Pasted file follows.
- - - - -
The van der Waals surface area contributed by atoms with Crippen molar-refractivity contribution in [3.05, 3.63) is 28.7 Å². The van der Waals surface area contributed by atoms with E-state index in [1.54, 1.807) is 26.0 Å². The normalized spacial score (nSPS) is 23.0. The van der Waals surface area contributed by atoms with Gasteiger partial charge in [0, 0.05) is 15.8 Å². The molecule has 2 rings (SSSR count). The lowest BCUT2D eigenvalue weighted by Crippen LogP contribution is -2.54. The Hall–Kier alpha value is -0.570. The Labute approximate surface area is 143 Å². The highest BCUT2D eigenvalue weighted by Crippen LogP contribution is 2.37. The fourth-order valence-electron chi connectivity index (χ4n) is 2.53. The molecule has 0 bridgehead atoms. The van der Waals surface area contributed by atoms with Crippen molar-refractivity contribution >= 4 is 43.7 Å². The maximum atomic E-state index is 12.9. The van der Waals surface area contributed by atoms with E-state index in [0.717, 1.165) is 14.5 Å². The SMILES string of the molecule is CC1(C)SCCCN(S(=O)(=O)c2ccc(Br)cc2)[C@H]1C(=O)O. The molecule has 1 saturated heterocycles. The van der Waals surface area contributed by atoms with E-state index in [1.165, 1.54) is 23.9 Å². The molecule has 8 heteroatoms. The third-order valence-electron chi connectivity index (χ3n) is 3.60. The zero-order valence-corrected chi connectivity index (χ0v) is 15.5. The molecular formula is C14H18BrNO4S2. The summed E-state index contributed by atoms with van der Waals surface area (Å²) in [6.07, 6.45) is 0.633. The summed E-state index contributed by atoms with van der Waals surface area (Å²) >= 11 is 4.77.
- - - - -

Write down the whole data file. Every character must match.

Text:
The van der Waals surface area contributed by atoms with Crippen molar-refractivity contribution in [3.05, 3.63) is 28.7 Å². The van der Waals surface area contributed by atoms with E-state index in [1.54, 1.807) is 26.0 Å². The normalized spacial score (nSPS) is 23.0. The van der Waals surface area contributed by atoms with Gasteiger partial charge in [0, 0.05) is 15.8 Å². The molecule has 2 rings (SSSR count). The lowest BCUT2D eigenvalue weighted by Crippen LogP contribution is -2.54. The Hall–Kier alpha value is -0.570. The Labute approximate surface area is 143 Å². The highest BCUT2D eigenvalue weighted by Crippen LogP contribution is 2.37. The fourth-order valence-electron chi connectivity index (χ4n) is 2.53. The molecule has 0 bridgehead atoms. The van der Waals surface area contributed by atoms with Crippen molar-refractivity contribution >= 4 is 43.7 Å². The maximum atomic E-state index is 12.9. The van der Waals surface area contributed by atoms with E-state index in [0.717, 1.165) is 14.5 Å². The SMILES string of the molecule is CC1(C)SCCCN(S(=O)(=O)c2ccc(Br)cc2)[C@H]1C(=O)O. The molecule has 1 saturated heterocycles. The van der Waals surface area contributed by atoms with E-state index in [1.165, 1.54) is 23.9 Å². The molecule has 8 heteroatoms. The third-order valence-electron chi connectivity index (χ3n) is 3.60. The zero-order valence-corrected chi connectivity index (χ0v) is 15.5. The molecular formula is C14H18BrNO4S2. The summed E-state index contributed by atoms with van der Waals surface area (Å²) in [6.07, 6.45) is 0.633. The summed E-state index contributed by atoms with van der Waals surface area (Å²) >= 11 is 4.77.